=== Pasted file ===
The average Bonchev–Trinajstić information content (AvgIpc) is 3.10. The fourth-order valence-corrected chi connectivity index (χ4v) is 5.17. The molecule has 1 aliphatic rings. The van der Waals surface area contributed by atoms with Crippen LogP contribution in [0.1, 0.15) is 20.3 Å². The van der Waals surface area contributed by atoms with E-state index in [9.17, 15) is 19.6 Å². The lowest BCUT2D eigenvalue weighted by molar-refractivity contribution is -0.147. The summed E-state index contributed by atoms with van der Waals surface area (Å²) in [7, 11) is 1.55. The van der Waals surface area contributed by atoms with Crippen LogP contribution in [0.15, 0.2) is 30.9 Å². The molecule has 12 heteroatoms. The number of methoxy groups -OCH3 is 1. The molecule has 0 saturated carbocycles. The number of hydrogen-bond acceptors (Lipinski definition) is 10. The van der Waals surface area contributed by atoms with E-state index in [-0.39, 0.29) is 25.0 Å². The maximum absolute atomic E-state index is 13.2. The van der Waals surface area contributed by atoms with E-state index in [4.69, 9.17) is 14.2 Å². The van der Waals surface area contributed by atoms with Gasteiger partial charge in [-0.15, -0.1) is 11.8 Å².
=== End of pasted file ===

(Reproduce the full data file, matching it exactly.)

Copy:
The average Bonchev–Trinajstić information content (AvgIpc) is 3.10. The fourth-order valence-corrected chi connectivity index (χ4v) is 5.17. The molecule has 1 aliphatic rings. The van der Waals surface area contributed by atoms with Crippen LogP contribution in [0.1, 0.15) is 20.3 Å². The van der Waals surface area contributed by atoms with E-state index in [9.17, 15) is 19.6 Å². The lowest BCUT2D eigenvalue weighted by molar-refractivity contribution is -0.147. The summed E-state index contributed by atoms with van der Waals surface area (Å²) in [7, 11) is 1.55. The van der Waals surface area contributed by atoms with Crippen LogP contribution in [0.15, 0.2) is 30.9 Å². The molecule has 12 heteroatoms. The number of methoxy groups -OCH3 is 1. The molecule has 0 saturated carbocycles. The number of hydrogen-bond acceptors (Lipinski definition) is 10. The van der Waals surface area contributed by atoms with E-state index in [-0.39, 0.29) is 25.0 Å². The maximum absolute atomic E-state index is 13.2. The van der Waals surface area contributed by atoms with E-state index in [4.69, 9.17) is 14.2 Å². The van der Waals surface area contributed by atoms with Gasteiger partial charge in [-0.15, -0.1) is 11.8 Å².